|By Keith Morelli, Tampa Tribune, Fla.|
|McClatchy-Tribune Information Services|
Heading to the gym after work? You probably will leave that stuff in your car.
Savvy thieves know this.
A rash of car burglaries is infecting parts of eastern
Here's what deputies say the burglars do: They walk the lot, looking inside the cars for valuables. Deputies say many times, the doors are unlocked and entry is gained by just opening the door.
If the doors are locked, the thieves smash a window, reach in and steal the stuff.
Favorite items include easy-to-grab items like purses, cell phones, laptops and wallets.
Catching these thieves is difficult, said sheriff's Sgt.
"It's tough," he said. "If they break a window, reach in and grab a purse and go, they don't leave much evidence behind."
Sometimes, arrests can be made if the culprits touch the hood or window of the car and leave fingerprints or if DNA evidence is left behind. Or if someone sees them and gets a tag number. Or if there is video surveillance video available.
Lewis urged people to hide valuables under seats to keep them out of sight from the outside, or take the items in with them.
"It's crazy," Lewis said on Friday. "We had three cases just yesterday."
Lewis said a woman who went to the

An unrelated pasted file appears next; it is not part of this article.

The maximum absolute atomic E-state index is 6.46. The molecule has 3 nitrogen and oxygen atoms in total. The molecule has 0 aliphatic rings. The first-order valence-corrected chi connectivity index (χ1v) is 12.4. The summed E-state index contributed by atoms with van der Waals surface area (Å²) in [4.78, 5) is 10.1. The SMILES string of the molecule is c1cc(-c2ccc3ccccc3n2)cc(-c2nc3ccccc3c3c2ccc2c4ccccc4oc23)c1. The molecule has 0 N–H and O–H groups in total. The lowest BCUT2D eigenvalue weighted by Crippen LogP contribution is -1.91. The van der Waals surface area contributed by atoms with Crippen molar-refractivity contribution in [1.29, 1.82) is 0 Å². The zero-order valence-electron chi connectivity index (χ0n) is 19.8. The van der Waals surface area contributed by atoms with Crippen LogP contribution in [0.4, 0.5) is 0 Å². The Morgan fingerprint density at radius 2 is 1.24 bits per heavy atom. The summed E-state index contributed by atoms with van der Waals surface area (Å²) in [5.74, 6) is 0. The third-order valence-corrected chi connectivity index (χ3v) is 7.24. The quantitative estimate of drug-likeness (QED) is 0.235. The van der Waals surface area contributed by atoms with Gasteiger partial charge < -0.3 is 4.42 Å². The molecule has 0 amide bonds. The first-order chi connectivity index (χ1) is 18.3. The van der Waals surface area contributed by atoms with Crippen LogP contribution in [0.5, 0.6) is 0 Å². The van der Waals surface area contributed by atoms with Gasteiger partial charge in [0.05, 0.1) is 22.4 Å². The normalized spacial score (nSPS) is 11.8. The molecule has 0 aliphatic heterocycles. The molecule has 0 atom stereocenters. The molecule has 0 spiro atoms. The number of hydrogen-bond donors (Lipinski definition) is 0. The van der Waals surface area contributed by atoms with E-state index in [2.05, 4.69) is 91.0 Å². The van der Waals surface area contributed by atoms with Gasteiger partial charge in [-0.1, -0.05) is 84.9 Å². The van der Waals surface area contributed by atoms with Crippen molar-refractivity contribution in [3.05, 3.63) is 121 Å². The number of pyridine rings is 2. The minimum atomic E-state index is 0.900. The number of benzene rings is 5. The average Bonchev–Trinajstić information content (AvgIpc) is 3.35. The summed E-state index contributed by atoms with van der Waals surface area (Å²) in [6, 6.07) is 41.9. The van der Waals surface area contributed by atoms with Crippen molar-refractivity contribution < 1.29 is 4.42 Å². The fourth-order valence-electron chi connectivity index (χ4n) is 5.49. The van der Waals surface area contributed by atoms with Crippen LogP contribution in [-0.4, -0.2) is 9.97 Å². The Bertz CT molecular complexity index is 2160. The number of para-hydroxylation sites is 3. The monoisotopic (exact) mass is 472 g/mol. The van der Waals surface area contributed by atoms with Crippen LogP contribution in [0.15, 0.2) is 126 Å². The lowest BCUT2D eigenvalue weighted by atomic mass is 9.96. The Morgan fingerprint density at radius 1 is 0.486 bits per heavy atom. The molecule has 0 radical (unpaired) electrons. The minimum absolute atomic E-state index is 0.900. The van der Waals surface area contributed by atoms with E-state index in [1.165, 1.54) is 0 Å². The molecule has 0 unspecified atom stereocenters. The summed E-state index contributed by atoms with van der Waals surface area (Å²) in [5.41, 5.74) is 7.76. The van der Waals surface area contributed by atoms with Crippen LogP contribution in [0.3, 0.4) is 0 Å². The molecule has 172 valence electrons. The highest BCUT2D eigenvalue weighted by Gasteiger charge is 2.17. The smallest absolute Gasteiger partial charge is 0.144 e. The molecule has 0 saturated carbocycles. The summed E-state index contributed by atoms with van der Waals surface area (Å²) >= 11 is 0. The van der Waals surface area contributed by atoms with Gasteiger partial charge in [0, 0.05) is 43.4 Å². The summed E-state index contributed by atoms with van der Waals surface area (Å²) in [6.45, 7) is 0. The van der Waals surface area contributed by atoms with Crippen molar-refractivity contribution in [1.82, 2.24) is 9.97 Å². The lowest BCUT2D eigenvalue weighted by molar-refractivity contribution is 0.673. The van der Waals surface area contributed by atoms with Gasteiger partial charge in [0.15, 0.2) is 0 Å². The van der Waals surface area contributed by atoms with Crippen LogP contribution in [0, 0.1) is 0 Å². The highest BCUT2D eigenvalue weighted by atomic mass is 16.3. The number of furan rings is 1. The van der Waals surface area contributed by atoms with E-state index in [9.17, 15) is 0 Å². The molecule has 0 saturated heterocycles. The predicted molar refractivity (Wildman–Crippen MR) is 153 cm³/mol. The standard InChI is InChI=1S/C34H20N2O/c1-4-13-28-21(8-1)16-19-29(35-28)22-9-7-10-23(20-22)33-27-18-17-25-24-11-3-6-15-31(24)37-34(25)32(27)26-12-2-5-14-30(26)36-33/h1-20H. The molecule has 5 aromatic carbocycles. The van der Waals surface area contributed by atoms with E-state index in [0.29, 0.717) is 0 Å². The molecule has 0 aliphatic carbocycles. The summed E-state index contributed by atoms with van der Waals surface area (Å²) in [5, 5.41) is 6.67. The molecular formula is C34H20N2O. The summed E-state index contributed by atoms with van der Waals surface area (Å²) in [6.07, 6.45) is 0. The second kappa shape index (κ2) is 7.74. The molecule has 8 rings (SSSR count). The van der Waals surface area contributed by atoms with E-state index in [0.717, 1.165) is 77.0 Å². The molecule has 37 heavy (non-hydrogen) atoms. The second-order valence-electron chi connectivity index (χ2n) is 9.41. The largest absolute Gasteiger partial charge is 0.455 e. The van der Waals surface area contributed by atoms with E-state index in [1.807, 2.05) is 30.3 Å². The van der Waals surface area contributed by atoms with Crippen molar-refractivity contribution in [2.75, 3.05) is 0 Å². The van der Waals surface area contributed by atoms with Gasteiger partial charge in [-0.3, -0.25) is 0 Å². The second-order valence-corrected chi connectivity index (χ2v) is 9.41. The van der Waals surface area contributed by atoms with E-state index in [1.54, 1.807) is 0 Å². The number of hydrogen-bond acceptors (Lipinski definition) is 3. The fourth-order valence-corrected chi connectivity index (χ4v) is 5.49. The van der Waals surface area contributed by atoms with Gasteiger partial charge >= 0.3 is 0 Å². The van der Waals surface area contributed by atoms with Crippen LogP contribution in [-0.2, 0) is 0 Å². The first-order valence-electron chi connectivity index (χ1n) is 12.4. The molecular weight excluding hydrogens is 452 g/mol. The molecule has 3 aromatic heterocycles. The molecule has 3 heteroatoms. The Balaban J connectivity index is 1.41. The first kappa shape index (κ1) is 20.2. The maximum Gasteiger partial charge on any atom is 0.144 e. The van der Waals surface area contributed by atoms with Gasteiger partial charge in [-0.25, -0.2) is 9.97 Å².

"She parked near the entrance and within five minutes her car alarm went off," he said. The thief likely saw her put her purse in the trunk. He broke the window, popped the trunk and made off with the purse and its contents. Within a day, he said, her credit card had been used.
People going to the gym or a quick jog in the park are only going to be gone for a short period of time, he said, often thinking their belongings are safe in their cars.
Motivation for thieves might be to steal identities, or just to grab valuables they can sell on the street.
"We post signs in our parking lot," he said. One
He has noticed that car burglaries seem to come in waves.
"A lot of it is seasonal," he said. "It increases in the summertime; it might have something to do with kids being out of school.
"It happens from time to time; there isn't one location where it's a problem," Mangione said. "It really doesn't matter where you are; you could be at the mall,